John Hannah, writing about his recent trip to Israel:
I recently returned from a trip to Israel. I met with a handful of very senior foreign policy and defense officials, but did not speak with any member of the "Forum of Eight" -- Israel's security cabinet that is responsible for key decisions concerning war and peace. With that important caveat, I thought I'd share several random impressions:
First, Israelis realize full well that they're in the middle of a geo-political hurricane. The pillars that have anchored their national security strategy for a generation are being washed away, swamped by a rising tide of Islamism. The Egypt of Sadat, Mubarak and Camp David is no more. Jordan, Israel's other critical peace partner, is under enormous strain. The once vibrant military relationship with Turkey has withered. Syria is awash in blood, raising the specter of loose WMD, a jihadist safe haven, and generalized chaos on what for nearly four decades (despite the Assad regime's enduring hostility) has been Israel's quietist front. All this, of course, on top of the pre-existing threat of Hezbollah in Lebanon with 50,000 rockets and missiles in its arsenal, and patrons in Tehran hell-bent on acquiring nuclear weapons with which to terrorize the Middle East in service to their particularly virulent brand of anti-Zionism.
Second, while deeply concerned with the turmoil that surrounds them, Israeli officials exude a degree of quiet confidence that they can weather this storm. I detected no sense of panic, but rather a steely-eyed determination to do what was necessary to secure Israel's core interests. Given the degree of uncertainty inherent in the current regional upheavals, it would be an exaggeration to say that Israelis are yet at the point of developing any new grand strategy. But one can discern some basic principles that have emerged to help navigate the turbulence that will continue to roil the region for the foreseeable future. Three in particular stand out:
1. Be ready, militarily, to respond to and contain sudden crises on very short notice. The triggers for conflict have multiplied exponentially and could come from any direction, at any time -- a terrorist attack from a newly-lawless Sinai (as witnessed just this past weekend); chemical weapons in Syria; a Hezbollah-manufactured clash in the north; or large-scale instability that threatens Jordan's monarchy. The possibilities are endless. Adding to the challenge: The fact that the region's sweeping political changes (untested leaders, haphazard decision-making structures, populist pressures, etc.) increase the risk that a relatively minor incident could escalate rapidly and in unexpected ways.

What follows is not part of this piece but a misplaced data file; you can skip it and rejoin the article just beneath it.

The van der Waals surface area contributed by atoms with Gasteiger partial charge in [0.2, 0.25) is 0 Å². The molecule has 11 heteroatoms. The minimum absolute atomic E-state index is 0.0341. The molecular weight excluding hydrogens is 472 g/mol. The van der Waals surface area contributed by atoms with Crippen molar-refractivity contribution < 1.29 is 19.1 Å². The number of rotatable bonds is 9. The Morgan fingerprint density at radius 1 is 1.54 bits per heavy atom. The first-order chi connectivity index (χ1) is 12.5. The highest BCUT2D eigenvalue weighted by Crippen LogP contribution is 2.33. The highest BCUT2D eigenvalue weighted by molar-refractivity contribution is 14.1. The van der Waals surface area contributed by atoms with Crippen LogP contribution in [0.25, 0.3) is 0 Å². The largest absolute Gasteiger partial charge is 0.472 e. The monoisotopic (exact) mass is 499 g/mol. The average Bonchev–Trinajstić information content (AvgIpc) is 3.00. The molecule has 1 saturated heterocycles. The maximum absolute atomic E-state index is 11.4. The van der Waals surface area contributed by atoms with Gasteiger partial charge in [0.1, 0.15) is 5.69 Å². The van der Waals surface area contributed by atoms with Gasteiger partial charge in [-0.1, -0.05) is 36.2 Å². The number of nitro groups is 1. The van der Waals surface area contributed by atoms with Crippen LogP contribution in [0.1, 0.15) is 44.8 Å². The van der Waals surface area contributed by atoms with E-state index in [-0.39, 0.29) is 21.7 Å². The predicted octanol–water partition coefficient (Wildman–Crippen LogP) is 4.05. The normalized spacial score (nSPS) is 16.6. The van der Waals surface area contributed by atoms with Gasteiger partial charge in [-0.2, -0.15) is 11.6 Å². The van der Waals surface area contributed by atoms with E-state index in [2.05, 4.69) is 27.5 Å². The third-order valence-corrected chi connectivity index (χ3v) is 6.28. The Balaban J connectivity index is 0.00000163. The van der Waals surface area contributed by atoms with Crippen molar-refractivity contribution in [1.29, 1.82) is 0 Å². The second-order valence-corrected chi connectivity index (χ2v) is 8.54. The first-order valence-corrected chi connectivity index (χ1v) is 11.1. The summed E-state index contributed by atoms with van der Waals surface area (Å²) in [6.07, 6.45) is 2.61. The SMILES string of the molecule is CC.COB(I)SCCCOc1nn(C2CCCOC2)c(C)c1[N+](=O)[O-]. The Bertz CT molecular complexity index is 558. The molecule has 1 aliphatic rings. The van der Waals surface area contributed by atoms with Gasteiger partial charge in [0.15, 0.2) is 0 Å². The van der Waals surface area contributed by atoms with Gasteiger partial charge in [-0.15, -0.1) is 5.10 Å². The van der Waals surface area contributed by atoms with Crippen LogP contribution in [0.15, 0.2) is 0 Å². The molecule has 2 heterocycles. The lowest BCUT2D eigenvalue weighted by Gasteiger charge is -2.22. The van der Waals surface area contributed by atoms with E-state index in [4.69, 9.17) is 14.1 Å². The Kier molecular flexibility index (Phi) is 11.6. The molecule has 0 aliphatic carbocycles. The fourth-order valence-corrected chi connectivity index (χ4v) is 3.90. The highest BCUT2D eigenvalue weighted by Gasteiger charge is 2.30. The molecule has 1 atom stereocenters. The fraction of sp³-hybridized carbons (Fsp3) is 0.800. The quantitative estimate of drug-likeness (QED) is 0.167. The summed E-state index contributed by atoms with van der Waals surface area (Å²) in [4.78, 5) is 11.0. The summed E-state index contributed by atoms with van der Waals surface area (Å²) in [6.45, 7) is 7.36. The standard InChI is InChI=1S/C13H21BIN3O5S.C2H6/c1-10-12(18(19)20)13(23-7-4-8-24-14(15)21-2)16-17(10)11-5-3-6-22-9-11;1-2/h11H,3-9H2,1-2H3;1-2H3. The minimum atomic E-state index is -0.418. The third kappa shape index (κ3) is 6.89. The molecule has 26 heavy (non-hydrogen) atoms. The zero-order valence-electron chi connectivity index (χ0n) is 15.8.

2. Unless directly threatened, exercise enormous caution in approaching the volatility on Israel's borders. Now is not the time for rash moves. Rather, it's a time to watch, analyze, and gather intelligence; to prioritize challenges and husband national resources, to avoid diverting energies by being drawn unnecessarily into the vortex of the Arab revolutions. Indeed, I found Israeli officials extraordinarily humble when assessing their ability to influence the historic drama now playing out across their neighborhood.
3. Do whatever is necessary to prevent Iran from obtaining nuclear military capability. Amidst all the sturm und drang created by what many believe is the unraveling of the Middle East's post-World War I order, Israeli officials have maintained a laser-like focus on the Iranian nuclear threat. Stop the mullahs from fulfilling their atomic ambitions, Israeli officials opine, and the chances of coming out the other side of the Arab Awakening in relatively positive fashion increase dramatically. Fail to do so, however, and the dark shadow of expanding radicalism, nuclear proliferation, and violent instability will quickly descend upon the region, posing an unprecedented -- and unacceptable -- threat not only to Israel's survival, but to vital U.S. interests as well.